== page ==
DEAR DESIGNER: Given the economic times, I will be staying in my home longer than I expected. Can you give me some ideas on how I can spruce up my home décor on the cheap? — Cassie
DEAR CASSIE: Decorating on the cheap can be done if you have patience, time and a little bit of creativity.
I’m a big advocate of planning your design before any purchases are made. Take measurements, do a floor plan to scale (Draw your room with furniture in the correct sizes; typical scale: 1 foot equals 1/4 inch), and organize your plans in a three-ring binder or a file folder. Attach paint swatches if you plan to paint your walls. I like to add pictures of the areas I’m decorating. If I ever have a question about something, the saying is true “A picture speaks a thousand words.” Leave your folder in your car so you have your measurements and ideas handy wherever you go. You never know when you might run into a great deal.
Think creatively. Just because a certain item is meant for one use, doesn’t mean it can’t also be used for something else. As one of eight children, my parents taught us to be resourceful. When my sister wanted purple draperies for her bedroom, my mother bought purple sheets and made her some curtains. That was a creative and practical solution. When you begin to look outside the normal use, you will see a myriad of things that have multiple functions. Do you have a dresser that can be used as a buffet? An end table can be used as a nightstand. Using your existing case goods (pieces of furniture that provide interior storage space) in innovative ways can give you a feeling of having something new, without the price tag.
If you have an overstuffed chair in your living room and another in your bedroom, try exchanging the two for a new look in both rooms. If you are tired of the fabric but don’t want to reupholster, find a neutral slipcover and add some pillows to brighten the look. And don’t forget to slip a duvet cover over your existing comforter to give your bedroom an up-to-the-minute look.
Painting is an inexpensive and quick way to freshen up your décor. You can make quite a statement by painting an accent wall (one wall painted a different color than the rest).
A fresh spring bouquet added to an entry table or kitchen table can add a lot of life to tired design.
Furniture stores everywhere are consistently having spectacular sales. Furniture consignment shops can be handy for filling in empty areas of your home. If you have an odd piece of furniture that needs replacing, consider putting it into the consignment store and purchase a “new” item that better suits your style.
A unique resource in Las Vegas is called Hotel Furniture Liquidators (www.hotelfurniture.com. Be ready to walk through warehouse-type aisles and weed through the great, the good, the bad and the ugly. You can find some amazing light fixtures that once hung inside various local casinos. One designer told me she found a brand-new, queen-size, pillowtop mattress for $350. You can’t beat that.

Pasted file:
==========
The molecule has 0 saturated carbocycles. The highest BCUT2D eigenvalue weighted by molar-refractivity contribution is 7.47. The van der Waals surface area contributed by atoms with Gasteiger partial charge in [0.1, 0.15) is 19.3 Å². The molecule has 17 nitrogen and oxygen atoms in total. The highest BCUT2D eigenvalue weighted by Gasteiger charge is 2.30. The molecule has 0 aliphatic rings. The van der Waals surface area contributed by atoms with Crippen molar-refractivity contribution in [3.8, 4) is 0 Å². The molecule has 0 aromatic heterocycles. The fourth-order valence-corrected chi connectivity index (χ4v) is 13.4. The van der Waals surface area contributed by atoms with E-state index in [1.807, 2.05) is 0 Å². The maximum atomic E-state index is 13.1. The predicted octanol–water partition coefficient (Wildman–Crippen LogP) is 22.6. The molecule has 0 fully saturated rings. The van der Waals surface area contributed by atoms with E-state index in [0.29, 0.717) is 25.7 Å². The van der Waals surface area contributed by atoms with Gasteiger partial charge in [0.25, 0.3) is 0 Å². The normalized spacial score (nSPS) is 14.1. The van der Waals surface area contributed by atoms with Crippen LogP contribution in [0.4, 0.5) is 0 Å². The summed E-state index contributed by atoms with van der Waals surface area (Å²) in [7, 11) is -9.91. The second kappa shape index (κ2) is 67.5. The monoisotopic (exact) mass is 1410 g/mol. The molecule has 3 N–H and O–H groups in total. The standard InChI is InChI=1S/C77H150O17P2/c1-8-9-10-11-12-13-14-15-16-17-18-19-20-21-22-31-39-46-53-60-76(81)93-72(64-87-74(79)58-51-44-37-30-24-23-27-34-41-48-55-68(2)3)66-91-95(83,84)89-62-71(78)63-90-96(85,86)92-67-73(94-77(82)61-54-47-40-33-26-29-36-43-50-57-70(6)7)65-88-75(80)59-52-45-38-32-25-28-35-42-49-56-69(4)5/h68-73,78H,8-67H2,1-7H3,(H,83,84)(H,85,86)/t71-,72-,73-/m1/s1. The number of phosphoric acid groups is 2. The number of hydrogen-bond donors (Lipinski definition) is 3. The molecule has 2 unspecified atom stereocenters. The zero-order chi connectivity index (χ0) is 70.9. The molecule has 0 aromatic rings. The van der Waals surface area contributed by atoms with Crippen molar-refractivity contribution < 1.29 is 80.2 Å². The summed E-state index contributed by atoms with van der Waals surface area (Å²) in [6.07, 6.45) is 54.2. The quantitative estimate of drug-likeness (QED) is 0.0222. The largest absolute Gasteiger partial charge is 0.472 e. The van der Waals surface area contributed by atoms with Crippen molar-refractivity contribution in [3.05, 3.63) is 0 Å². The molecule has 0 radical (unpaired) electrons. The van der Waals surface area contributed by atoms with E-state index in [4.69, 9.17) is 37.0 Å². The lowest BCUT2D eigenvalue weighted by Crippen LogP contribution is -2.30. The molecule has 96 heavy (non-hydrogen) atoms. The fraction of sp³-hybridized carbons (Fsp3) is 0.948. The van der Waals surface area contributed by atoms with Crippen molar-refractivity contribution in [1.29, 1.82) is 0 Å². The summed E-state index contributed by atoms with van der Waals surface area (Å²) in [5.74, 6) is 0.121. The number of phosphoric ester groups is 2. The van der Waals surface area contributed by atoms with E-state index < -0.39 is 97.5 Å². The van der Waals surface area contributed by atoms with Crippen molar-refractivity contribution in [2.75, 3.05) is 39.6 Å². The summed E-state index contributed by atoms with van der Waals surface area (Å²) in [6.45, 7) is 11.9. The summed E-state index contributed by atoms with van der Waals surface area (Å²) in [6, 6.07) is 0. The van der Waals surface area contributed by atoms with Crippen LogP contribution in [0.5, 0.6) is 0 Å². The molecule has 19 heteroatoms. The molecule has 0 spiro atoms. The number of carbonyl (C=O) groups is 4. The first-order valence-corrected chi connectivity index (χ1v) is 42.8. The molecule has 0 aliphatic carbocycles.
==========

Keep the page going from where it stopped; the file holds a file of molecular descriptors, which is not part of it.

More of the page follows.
A designer secret (told to me by owner Bart Maybie): When hotels purchase their furniture and design items, they overpurchase by about 10 percent. These extra pieces go into their “attics” and are used to instantly replace items that get broken. Many times this attic inventory never gets used. When the hotel remodels, the attic inventory is sold along with the used items.
He added, “We also buy entire furniture showrooms at the World Market Center after every market.” Furniture manufacturers and distributors ship their furniture into Las Vegas for the market. Many of them prefer selling their goods (after market) locally so they don’t have to pay shipping back to their warehouses. This furniture is new and can be purchased at a price below retail. It’s certainly worth a look-see on any budget.
One final thought: Don’t hesitate to call your favorite designer and ask if she or he would consider giving you an hour consultation. Some designers will be happy to charge you an hourly rate to give you valuable design tips. Be up front about what you need from her or him. Have your questions ready for her or him and enjoy an eye-opening hour with a talented professional who can get you started in the right direction.
Cindy Payne is a certified interior designer with more than 25 years of experience, a member of the American Society of Interior Designers, as well as a licensed contractor. E-mail questions to her at deardesigner@projectdesigninteriors .com or send them to her at Project Design Interiors, 2620 S. Maryland Parkway, Suite 189, Las Vegas, NV 89109. She can be reached online at www.projectdesign interiors.com.